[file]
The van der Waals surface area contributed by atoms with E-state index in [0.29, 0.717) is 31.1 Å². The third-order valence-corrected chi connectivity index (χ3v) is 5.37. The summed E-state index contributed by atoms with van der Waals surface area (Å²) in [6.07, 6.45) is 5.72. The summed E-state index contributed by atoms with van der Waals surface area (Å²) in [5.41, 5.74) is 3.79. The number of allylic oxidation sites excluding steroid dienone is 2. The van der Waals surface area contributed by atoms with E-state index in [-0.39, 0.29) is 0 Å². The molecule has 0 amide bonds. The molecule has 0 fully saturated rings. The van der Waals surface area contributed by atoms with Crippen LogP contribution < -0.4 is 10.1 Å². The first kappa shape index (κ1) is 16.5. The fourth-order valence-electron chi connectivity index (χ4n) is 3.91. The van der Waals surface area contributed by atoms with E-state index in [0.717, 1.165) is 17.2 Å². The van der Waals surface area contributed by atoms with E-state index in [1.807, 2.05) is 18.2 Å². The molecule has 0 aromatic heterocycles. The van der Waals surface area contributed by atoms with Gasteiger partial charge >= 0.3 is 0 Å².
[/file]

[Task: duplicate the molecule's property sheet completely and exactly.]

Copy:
The van der Waals surface area contributed by atoms with E-state index in [0.29, 0.717) is 31.1 Å². The third-order valence-corrected chi connectivity index (χ3v) is 5.37. The summed E-state index contributed by atoms with van der Waals surface area (Å²) in [6.07, 6.45) is 5.72. The summed E-state index contributed by atoms with van der Waals surface area (Å²) in [5.41, 5.74) is 3.79. The number of allylic oxidation sites excluding steroid dienone is 2. The van der Waals surface area contributed by atoms with E-state index in [-0.39, 0.29) is 0 Å². The molecule has 0 amide bonds. The molecule has 0 fully saturated rings. The van der Waals surface area contributed by atoms with Crippen LogP contribution < -0.4 is 10.1 Å². The first kappa shape index (κ1) is 16.5. The fourth-order valence-electron chi connectivity index (χ4n) is 3.91. The van der Waals surface area contributed by atoms with E-state index in [0.717, 1.165) is 17.2 Å². The van der Waals surface area contributed by atoms with E-state index in [1.807, 2.05) is 18.2 Å². The molecule has 0 aromatic heterocycles. The van der Waals surface area contributed by atoms with Gasteiger partial charge >= 0.3 is 0 Å².